Traumatic Brain Injury Prevention and Rehab Options on the Rise

Trent Edwards of the Bills and others continue to fight TBI injuries

Starting Quarterback Trent Edwards #5 of the Buffalo Bills suffers a concussion
Donald Miralle / Getty Images

Those who are avid watchers of the National Football League (NFL) have noticed that the league is beginning to pay serious attention to head injuries. Repeated blows to the head carry an immense risk, and the cumulative effect of repeated brain trauma frequently shows only after the players retire and start experiencing a myriad of health problems. Some consequences can also be observed in the days and weeks after the injury. Many fans of Trent Edwards, a former quarterback for the Buffalo Bills, believe that he was never the same after he sustained a concussion during a game against the Arizona Cardinals in 2008. Edwards is now the vice president for product and research development at STRIVR—a startup that is developing virtual reality technology athletes can use to improve their training and build confidence and trust—something Trent Edwards purportedly lost after his injury.

To combat the concussion epidemic in the NFL, brain trauma experts have suggested impact-measuring helmet sensors. There has, however, been some controversy around the use of these sensors—some experts doubted the accuracy of initial models—and, as such, NFL helmets have not been outfitted with this technology yet. Nonetheless, the NFL continues to support sensor testing, and at least 20 colleges have put these sensors to use helping coaches and medical personnel monitor when dangerous head trauma occurs. More accurate sensors are now being designed, as well as other diagnostic tools that can guide concussion assessment. Furthermore, there has been a lot of effort to increase concussion awareness and educate players and coaches about the signs and symptoms of a concussion, so brain injuries can get promptly reported and properly managed.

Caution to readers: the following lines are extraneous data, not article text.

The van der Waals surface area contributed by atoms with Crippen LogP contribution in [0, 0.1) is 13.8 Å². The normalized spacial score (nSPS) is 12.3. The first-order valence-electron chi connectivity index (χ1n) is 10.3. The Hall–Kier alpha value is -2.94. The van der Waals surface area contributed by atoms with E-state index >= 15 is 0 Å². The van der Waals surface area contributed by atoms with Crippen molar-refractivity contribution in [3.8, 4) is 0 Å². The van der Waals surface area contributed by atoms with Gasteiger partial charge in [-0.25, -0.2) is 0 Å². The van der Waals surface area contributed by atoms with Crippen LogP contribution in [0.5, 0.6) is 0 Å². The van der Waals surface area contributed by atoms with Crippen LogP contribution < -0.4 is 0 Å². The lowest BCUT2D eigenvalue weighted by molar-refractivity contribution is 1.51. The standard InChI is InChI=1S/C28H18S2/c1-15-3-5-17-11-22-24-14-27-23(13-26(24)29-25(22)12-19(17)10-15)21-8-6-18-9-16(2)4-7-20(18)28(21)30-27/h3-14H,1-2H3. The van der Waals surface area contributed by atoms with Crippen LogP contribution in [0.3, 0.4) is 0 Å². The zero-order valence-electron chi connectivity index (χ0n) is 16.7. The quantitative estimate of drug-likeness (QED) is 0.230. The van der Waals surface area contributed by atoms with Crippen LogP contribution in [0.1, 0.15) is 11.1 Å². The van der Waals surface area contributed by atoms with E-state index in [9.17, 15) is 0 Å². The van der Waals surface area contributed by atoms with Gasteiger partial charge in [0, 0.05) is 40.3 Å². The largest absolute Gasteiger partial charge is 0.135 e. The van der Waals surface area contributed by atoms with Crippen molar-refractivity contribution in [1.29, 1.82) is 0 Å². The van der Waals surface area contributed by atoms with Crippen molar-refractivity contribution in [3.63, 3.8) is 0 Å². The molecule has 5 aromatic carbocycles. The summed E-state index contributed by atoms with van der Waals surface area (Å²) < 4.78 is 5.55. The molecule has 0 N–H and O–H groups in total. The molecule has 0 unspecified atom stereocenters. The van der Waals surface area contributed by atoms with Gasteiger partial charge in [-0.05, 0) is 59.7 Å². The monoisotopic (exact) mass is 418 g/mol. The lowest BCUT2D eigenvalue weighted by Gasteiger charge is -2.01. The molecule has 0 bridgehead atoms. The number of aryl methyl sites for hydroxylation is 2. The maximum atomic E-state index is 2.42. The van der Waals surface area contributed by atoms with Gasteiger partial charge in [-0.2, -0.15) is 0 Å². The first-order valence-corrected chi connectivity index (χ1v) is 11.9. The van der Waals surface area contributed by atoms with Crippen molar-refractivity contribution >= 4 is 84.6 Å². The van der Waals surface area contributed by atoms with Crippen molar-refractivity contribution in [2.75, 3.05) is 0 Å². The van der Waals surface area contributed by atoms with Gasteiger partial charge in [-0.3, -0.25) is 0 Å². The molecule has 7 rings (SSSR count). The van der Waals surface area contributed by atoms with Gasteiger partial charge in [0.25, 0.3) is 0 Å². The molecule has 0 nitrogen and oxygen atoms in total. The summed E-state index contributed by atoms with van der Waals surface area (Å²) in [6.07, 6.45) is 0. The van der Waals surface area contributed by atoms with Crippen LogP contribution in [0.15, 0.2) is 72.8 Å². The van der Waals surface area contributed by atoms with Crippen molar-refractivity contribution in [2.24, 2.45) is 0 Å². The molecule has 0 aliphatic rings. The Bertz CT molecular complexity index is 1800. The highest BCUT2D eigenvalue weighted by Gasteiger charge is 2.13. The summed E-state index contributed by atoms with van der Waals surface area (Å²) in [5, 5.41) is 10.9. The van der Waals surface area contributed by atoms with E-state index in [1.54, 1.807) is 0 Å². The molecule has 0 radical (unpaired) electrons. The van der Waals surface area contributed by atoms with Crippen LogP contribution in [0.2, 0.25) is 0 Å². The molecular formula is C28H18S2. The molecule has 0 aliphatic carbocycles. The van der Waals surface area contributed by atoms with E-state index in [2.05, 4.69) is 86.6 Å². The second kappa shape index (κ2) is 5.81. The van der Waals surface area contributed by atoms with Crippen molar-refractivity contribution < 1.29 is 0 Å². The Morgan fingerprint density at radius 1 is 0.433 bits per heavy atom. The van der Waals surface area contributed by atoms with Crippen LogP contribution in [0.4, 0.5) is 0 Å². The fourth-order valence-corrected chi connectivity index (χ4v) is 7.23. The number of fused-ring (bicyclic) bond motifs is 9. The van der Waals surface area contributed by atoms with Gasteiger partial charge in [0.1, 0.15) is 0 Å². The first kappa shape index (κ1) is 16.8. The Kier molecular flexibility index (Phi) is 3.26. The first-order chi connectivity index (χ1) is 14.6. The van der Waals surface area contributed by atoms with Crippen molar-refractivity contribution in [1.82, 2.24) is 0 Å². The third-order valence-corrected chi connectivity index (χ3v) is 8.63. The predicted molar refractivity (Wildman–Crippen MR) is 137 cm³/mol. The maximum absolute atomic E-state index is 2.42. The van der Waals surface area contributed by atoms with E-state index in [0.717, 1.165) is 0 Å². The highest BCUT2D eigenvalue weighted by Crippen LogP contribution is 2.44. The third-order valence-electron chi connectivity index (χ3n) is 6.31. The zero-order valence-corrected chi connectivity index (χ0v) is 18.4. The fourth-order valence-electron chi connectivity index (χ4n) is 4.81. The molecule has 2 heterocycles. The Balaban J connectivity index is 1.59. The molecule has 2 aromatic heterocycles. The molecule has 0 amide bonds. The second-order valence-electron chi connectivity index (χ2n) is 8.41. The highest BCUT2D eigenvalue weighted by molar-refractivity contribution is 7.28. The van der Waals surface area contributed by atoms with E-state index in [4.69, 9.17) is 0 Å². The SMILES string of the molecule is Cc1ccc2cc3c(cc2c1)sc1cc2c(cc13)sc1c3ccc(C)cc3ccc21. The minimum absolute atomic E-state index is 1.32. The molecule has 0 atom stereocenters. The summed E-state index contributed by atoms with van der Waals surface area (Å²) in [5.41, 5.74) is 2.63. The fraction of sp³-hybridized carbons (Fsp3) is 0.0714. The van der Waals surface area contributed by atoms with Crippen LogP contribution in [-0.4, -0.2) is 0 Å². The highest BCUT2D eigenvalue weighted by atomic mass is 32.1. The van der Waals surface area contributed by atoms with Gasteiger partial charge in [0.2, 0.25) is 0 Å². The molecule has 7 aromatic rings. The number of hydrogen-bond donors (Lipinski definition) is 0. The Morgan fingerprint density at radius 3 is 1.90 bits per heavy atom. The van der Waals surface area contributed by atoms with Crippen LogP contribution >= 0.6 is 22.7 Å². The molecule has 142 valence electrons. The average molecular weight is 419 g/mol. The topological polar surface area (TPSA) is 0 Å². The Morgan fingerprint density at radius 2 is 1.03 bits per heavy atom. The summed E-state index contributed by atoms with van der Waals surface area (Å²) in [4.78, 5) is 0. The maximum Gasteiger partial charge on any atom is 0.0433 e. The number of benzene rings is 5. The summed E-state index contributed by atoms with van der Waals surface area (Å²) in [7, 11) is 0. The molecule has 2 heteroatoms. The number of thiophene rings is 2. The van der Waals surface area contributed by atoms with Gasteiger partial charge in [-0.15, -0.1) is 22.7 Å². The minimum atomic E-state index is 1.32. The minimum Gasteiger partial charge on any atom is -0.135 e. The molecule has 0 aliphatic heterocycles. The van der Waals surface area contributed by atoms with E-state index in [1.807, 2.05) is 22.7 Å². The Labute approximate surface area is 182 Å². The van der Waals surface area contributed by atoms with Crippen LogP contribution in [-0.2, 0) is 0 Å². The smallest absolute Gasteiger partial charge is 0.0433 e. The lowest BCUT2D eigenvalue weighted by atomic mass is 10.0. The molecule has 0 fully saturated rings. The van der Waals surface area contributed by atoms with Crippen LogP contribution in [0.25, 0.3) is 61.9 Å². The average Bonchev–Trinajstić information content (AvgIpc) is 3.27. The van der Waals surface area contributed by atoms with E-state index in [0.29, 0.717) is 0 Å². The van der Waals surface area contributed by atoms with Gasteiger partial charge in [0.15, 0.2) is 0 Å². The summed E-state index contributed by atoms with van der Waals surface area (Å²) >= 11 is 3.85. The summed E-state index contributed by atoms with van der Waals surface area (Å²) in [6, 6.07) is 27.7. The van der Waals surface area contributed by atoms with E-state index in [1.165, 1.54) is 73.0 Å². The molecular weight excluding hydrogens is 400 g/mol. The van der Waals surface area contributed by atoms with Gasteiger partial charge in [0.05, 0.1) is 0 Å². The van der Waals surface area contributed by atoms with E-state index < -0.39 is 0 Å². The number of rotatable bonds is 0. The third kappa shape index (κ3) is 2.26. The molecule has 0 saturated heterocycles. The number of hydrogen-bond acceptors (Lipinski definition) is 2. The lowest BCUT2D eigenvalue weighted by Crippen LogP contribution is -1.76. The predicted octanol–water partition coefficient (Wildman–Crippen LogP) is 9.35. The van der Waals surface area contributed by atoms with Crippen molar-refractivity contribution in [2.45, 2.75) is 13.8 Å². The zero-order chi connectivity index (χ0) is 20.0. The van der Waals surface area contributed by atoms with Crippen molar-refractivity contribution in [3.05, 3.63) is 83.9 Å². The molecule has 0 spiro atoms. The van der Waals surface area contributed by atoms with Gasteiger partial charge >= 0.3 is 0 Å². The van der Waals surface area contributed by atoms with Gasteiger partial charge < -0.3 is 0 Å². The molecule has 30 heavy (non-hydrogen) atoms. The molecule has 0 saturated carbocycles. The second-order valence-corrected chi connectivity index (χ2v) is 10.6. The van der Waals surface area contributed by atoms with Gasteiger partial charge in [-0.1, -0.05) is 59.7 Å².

Research on Impact Sensors

A lot of resources are being invested into developing more advanced and accurate technologies in brain injury treatment and rehabilitation. Since active duty soldiers are often exposed to head concussions, the U.S. Army has a vested interest in developing novel systems that can detect and prevent traumatic brain injuries (TBI). In fact, they have been working closely with the NFL in developing sensors that can be fitted in helmets, cars and on torsos. One day, these sensors could help doctors assess an individual after they have experienced a military blast.

Some impact sensors use a traffic-light-type warning system: green for normal impact, yellow for moderate exposure and red for serious exposure. In this way, service members (or athletes) can be monitored and not sent back into action (or onto the field of play) if they have sustained a potentially serious impact and need to recuperate.